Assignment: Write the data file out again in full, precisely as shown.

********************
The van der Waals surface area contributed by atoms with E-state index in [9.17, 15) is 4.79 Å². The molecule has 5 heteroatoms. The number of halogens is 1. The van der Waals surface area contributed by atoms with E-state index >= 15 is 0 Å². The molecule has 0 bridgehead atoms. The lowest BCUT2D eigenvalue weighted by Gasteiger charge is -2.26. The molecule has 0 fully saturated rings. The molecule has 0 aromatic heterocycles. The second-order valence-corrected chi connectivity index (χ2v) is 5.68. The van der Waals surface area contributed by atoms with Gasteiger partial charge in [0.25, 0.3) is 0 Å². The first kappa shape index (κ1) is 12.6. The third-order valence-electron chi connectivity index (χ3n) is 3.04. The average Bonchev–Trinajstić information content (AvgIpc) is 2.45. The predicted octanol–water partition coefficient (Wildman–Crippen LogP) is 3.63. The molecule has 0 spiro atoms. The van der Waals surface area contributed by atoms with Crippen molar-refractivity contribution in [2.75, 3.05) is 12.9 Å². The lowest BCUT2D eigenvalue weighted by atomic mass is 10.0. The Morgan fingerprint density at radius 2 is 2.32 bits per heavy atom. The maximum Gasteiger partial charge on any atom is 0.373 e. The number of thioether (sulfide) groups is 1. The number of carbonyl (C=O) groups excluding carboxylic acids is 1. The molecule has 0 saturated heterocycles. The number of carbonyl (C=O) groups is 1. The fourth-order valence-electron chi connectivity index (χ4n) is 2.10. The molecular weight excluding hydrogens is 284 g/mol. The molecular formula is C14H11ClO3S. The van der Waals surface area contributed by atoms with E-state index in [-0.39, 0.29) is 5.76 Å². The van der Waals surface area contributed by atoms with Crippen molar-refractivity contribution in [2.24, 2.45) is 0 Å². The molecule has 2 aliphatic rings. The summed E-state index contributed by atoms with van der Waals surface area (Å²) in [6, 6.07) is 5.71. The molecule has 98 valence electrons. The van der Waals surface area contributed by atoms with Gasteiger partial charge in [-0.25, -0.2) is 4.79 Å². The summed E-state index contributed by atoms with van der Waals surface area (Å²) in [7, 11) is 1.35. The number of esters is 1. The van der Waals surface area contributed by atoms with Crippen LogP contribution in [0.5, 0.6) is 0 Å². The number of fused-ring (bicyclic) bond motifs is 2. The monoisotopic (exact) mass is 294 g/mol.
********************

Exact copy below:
The van der Waals surface area contributed by atoms with E-state index in [9.17, 15) is 4.79 Å². The molecule has 5 heteroatoms. The number of halogens is 1. The van der Waals surface area contributed by atoms with E-state index >= 15 is 0 Å². The molecule has 0 bridgehead atoms. The lowest BCUT2D eigenvalue weighted by Gasteiger charge is -2.26. The molecule has 0 fully saturated rings. The molecule has 0 aromatic heterocycles. The second-order valence-corrected chi connectivity index (χ2v) is 5.68. The van der Waals surface area contributed by atoms with Gasteiger partial charge in [0.25, 0.3) is 0 Å². The first kappa shape index (κ1) is 12.6. The third-order valence-electron chi connectivity index (χ3n) is 3.04. The average Bonchev–Trinajstić information content (AvgIpc) is 2.45. The predicted octanol–water partition coefficient (Wildman–Crippen LogP) is 3.63. The molecule has 0 spiro atoms. The van der Waals surface area contributed by atoms with Crippen molar-refractivity contribution in [2.75, 3.05) is 12.9 Å². The lowest BCUT2D eigenvalue weighted by atomic mass is 10.0. The Morgan fingerprint density at radius 2 is 2.32 bits per heavy atom. The maximum Gasteiger partial charge on any atom is 0.373 e. The number of thioether (sulfide) groups is 1. The number of carbonyl (C=O) groups excluding carboxylic acids is 1. The molecule has 0 saturated heterocycles. The number of carbonyl (C=O) groups is 1. The fourth-order valence-electron chi connectivity index (χ4n) is 2.10. The molecular weight excluding hydrogens is 284 g/mol. The molecular formula is C14H11ClO3S. The van der Waals surface area contributed by atoms with E-state index in [-0.39, 0.29) is 5.76 Å². The van der Waals surface area contributed by atoms with Crippen molar-refractivity contribution in [2.24, 2.45) is 0 Å². The molecule has 2 aliphatic rings. The summed E-state index contributed by atoms with van der Waals surface area (Å²) in [6, 6.07) is 5.71. The molecule has 98 valence electrons. The van der Waals surface area contributed by atoms with Gasteiger partial charge in [-0.25, -0.2) is 4.79 Å². The summed E-state index contributed by atoms with van der Waals surface area (Å²) in [7, 11) is 1.35. The number of esters is 1. The van der Waals surface area contributed by atoms with Crippen LogP contribution in [0.5, 0.6) is 0 Å². The number of fused-ring (bicyclic) bond motifs is 2. The monoisotopic (exact) mass is 294 g/mol.